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‘Double Lover’ is a Taboo Busting Wild Ride

In real life therapy never includes sex as it does in this racy psychological thriller.

Veteran actor Jacqueline Bisset in a juicy supporting role is vibrant as ever.  Chloé, (played by Chanel model Marine Vacth) is an extremely vulnerable young woman who falls in love with her therapist Paul (Jérémie Renier).

Talk therapy NEVER includes sex. Sex with a client/patient, their partners or family members is called a ‘dual relationship’ which is a serious ethical violation and actual crime in the United States. Why? A ‘normal’ part of a course of treatment may be to idealize your therapist and perhaps even ‘fall in love’ with him or her.

Clinically speaking, via training and experience, a qualified therapist should know the underlying value and purpose of this rule. Legally, the therapist risks being fined, jailed and/or can lose their license to practice as a result of breaching this bright line boundary. Rather than taking advantage of the patient in the worst re-traumatizing way. By holding the line a healthier way of relating emerges and rather than a damaging connection, healing occurs when the ‘erotic transference’ is worked through to uncover what erotic feelings and impulses are all about at a deeper level.

Now that this is clear you can sit back and ‘enjoy’ this edgy thriller, horrific drama or is it a twisted romance? Whatever category applies there are any number of cringe-worthy moments that delivers on this original and effecting a French adaptation of a Joyce Carol Oates novel, written and directed François Ozon starring Marine Vacth and Jérémie Renier with Jacqueline Bisset, in a wonderful cameo, Myriam Boyer, Dominique Raymond.

Watch the DOUBLE LOVER trailer here if you dare. It opened on Valentine’s Day:

Chloé, (Marine Vacth) and Paul (Jérémie Renier,) fall hard for each other soon after Chloe starts therapy with Paul to reveal the embodiment of her painful belly aches. The roots of her mysterious stomach ailments manifest in her ‘second brain.’

Several months into treatment and after much relief of the patient’s symptoms, the couple moves in together. On the surface they seem to be a deliriously happy and well matched pair.  While unpacking Chloé does some innocent snooping and discovers that her lover is chock full of unprocessed material of his own including the true nature of his identity which Chloe prompts him to reveal numerous times which he denies and fails to disclose.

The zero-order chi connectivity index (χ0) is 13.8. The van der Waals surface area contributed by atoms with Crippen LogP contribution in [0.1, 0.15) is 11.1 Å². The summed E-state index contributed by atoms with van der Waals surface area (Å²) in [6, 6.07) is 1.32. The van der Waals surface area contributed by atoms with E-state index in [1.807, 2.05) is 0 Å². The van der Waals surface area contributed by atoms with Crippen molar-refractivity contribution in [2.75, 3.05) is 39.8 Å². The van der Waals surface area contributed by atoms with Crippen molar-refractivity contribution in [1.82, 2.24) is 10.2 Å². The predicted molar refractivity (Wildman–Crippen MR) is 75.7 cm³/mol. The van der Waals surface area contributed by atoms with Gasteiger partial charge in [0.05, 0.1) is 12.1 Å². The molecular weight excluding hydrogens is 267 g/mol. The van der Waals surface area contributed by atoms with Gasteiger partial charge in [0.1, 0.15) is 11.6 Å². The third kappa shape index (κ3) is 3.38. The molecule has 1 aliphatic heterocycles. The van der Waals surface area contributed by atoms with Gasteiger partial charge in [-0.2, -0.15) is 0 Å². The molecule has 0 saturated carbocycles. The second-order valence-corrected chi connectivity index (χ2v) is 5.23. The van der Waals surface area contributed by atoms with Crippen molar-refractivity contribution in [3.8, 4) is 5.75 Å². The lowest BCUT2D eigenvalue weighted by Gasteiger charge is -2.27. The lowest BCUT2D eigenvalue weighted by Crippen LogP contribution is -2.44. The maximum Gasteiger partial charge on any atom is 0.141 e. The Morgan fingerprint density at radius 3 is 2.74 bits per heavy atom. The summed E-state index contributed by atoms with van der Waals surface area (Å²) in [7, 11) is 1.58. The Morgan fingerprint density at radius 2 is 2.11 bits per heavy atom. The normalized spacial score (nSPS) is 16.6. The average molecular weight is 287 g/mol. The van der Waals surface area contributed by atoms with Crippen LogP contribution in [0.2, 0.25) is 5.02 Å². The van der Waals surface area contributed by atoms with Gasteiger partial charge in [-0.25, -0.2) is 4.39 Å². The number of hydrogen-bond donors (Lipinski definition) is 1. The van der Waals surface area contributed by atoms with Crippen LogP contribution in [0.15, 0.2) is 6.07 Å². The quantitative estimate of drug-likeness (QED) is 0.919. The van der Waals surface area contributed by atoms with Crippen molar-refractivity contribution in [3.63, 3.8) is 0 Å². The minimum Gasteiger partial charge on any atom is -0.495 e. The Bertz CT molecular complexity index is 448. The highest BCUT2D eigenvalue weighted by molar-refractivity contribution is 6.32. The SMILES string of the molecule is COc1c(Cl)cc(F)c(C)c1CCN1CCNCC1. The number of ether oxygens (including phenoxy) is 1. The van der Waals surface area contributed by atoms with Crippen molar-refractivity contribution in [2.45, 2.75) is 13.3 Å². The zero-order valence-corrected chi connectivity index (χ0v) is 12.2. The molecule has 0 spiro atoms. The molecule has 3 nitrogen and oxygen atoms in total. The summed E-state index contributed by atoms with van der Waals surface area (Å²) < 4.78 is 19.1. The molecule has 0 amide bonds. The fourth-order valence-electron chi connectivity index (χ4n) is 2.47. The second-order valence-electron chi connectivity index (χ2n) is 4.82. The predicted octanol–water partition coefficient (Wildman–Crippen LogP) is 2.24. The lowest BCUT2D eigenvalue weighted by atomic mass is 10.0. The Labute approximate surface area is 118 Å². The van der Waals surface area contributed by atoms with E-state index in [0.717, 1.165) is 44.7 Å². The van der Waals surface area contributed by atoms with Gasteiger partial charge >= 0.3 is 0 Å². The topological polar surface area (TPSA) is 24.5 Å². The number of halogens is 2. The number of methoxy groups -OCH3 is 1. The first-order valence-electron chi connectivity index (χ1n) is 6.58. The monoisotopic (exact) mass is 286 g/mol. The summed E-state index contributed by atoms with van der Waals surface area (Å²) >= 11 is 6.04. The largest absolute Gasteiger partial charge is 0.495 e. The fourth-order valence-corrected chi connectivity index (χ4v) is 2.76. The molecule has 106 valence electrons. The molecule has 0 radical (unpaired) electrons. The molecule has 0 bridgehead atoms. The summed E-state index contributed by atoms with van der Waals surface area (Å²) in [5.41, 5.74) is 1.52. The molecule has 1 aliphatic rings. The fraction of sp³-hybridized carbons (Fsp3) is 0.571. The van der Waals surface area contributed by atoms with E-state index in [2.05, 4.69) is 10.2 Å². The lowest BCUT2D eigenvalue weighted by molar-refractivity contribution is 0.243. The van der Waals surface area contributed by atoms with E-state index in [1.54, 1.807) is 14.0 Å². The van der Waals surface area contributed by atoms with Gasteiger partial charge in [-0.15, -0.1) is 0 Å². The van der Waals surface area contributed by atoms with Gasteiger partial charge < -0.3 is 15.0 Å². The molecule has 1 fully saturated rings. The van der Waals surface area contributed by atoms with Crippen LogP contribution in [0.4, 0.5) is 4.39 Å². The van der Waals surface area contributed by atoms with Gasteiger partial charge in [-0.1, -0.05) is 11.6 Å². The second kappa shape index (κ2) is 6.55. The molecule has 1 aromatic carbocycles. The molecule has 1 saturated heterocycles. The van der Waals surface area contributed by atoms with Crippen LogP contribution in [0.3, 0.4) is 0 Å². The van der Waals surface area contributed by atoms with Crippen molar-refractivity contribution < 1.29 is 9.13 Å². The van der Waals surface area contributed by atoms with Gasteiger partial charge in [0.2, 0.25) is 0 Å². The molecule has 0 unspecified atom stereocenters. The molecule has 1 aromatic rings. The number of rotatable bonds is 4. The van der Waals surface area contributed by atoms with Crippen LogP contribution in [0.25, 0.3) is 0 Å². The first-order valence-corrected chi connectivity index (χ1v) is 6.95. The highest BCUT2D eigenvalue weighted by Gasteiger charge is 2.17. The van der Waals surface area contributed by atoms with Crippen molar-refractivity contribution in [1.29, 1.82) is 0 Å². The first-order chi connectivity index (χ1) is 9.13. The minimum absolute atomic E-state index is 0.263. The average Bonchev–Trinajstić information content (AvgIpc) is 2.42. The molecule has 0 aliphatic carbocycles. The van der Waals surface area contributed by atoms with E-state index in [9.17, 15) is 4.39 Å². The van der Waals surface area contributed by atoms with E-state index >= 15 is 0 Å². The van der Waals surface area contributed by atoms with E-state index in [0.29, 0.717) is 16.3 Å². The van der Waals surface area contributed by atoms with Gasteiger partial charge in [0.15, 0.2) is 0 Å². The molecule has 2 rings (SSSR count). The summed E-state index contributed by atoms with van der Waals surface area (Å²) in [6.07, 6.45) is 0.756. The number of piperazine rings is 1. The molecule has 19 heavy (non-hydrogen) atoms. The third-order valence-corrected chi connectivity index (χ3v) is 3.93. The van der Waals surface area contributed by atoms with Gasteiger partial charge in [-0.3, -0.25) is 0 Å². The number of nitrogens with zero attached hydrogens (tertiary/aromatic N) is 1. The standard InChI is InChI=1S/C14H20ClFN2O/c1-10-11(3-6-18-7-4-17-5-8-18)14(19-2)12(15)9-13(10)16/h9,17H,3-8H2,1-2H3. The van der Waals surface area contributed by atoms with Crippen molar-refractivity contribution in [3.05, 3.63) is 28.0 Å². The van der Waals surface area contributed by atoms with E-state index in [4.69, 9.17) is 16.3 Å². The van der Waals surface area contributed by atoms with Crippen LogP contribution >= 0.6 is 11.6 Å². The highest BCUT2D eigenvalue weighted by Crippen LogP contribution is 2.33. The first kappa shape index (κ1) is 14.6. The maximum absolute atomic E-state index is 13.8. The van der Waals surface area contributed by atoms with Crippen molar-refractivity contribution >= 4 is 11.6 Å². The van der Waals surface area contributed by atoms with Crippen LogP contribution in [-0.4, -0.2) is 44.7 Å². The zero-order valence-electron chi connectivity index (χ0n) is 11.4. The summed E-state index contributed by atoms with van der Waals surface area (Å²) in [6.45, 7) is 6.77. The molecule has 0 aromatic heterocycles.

The healed-wounded healer, full of massive blind spots, it is Paul who should have at least talked to another professional about his decision to break a hallowed code of honor and get personal with his patient before acting on the fateful decision. Bottom line it is Paul’s responsibility as the professional to know and do better.  Because of Paul’s own lack of capacity and self awareness he is drawn into muddy waters he needs to clear up. 

 In uncovering Paul’s secrets Chloe unearths more of her own traumatic history surrounding her family of origin. Once again we are reminded that lovers do not merely collide. We choose each other to work out sometimes hidden levels of meaning.  The therapist not the patient  is ultimately the responsible party for violating the sacred trust imparted to him by his patient/client by breaking the #1 rule that psychotherapy in real life never includes sex.

Reminiscent of Rosemary’s Baby, Vacth reminds me of a dark haired young Mia Farrow in this edgy and visually striking, often outrageous film that and brims with a number of cinematic references. DOUBLE LOVER is truly a guilty pleasure that kept this audience member guessing, literally jumping out of my seat at times, gasping and crying out with surprise.

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